when r = 0 and d(t) 6= 0 : y (t) −−−→ 0, Observer-based

t→∞ control

Introduction to

optimal control

BUT

Introduction to

A state feedback controller may not allow to reject the effects of digital control

disturbances (particularly of input disturbances)!! Conclusion

State space

Formulation of the Integral Control approach

Olivier Sename

Without integral

Let consider the state feedback control u(t) = −Fx(t) + Gr (t) for the Introduction

system

Modelling

Nonlinear models

ẋ(t) = Ax(t) + Bu(t) + Ed(t), x(0) = x0 Linear models

(31)

y (t) = Cx(t) Linearisation

To/from transfer

functions

The tracking and disturbance rejection objectives can be formulated as Properties (stability)

y

I −−→ 1 ? i.e. C(−A + BF )−1 BG = 1 ?

r − State feedback

t→∞ control

Problem formulation

y

I −−→ 0? i.e. C(−A + BF )−1 BE = 0 ?

d − Controllability

t→∞ Definition

Pole placement control

However, there are few chances to find F and G such that both Specifications

objectives, together with the pole placement one, are achieved! Integral Control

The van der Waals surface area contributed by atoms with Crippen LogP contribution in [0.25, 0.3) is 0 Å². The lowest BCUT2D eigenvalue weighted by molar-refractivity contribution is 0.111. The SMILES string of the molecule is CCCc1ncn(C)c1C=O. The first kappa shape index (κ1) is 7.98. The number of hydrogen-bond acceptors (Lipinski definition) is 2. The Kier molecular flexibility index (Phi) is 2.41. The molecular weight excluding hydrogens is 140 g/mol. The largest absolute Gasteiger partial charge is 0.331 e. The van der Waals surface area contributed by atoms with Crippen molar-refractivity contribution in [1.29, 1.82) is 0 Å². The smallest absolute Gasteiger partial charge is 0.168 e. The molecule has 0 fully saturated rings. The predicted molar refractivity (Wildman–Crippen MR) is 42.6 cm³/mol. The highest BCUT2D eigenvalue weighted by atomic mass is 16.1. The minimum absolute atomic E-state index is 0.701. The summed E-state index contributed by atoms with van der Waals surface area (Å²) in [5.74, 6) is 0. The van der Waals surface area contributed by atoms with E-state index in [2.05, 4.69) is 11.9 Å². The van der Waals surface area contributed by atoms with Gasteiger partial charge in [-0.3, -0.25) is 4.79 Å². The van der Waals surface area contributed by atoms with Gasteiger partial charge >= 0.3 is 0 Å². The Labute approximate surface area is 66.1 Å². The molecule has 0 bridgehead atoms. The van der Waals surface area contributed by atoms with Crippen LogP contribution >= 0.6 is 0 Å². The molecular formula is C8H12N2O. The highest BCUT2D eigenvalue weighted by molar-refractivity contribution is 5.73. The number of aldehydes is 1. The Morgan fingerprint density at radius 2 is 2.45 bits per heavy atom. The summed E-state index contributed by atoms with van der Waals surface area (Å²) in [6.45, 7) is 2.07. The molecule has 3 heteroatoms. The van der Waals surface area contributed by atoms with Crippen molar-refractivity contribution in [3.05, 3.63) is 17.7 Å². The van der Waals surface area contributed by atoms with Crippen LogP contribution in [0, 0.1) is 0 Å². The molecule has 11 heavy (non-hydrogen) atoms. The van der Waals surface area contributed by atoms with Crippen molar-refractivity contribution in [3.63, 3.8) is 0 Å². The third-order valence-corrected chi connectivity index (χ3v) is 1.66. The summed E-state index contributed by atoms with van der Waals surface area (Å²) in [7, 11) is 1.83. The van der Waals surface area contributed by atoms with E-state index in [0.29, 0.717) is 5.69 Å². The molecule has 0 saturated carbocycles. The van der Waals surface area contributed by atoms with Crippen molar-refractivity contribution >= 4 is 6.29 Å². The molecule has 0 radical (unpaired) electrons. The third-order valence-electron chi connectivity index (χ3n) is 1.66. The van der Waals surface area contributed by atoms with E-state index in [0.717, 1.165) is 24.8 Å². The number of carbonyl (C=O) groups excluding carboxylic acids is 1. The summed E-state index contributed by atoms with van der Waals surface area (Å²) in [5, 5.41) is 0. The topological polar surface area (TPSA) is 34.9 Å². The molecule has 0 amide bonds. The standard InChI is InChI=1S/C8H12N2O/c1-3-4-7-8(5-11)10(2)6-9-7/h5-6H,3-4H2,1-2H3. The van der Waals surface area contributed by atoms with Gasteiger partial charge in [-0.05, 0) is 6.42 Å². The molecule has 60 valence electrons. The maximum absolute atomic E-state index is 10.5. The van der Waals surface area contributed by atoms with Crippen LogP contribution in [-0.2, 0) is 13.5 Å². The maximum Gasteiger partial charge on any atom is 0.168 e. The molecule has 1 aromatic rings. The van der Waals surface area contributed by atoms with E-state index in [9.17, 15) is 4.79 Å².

Observer

A solution to solve both problems: add and integral term Observation

Observability

A very useful method consists in adding an integral term (as usual on Observer design

the tracking error) to ensure a unitary static closed-loop gain. Therefore Observer-based

control

the control law is chosen as:

Introduction to

Z t optimal control

0 digital control

Conclusion

Now the question is: how to find H? (and F too since a single design

procedure is better in order to get a solution)

State space

Synthesis of the Integral Control approach

Olivier Sename

It consists in first extending the system by introducing the new state Modelling

variable: Nonlinear models

Linear models

Linearisation

functions

Properties (stability)

which leads, for the whole system, to define the extended state vector

State feedback

x control

.

z Problem formulation

Controllability

Then the new open-loop state space representation is given as: Definition

Pole placement control

Specifications

Integral Control

ẋ(t) A 0 x 0 B E

= + u(t) + r (t) + d(t) Observer

ż(t) −C 0 z 1 0 0 Observation

Observability

x Observer design

y (t) = C 0

z Observer-based

control

Introduction to

optimal control

Let us denote:

Introduction to

digital control

A 0 B

Ae = , Be = , Ce = C 0 Conclusion

−C 0 0

State space

approach

Olivier Sename

The new state feedback control is now defined as:

Introduction

x Modelling

u(t) = −[F H] = −Fx(t)−Hz(t) Nonlinear models

z Linear models

Linearisation

Then the synthesis of the control law u(t) (i.e of Fe = [F H]) requires: To/from transfer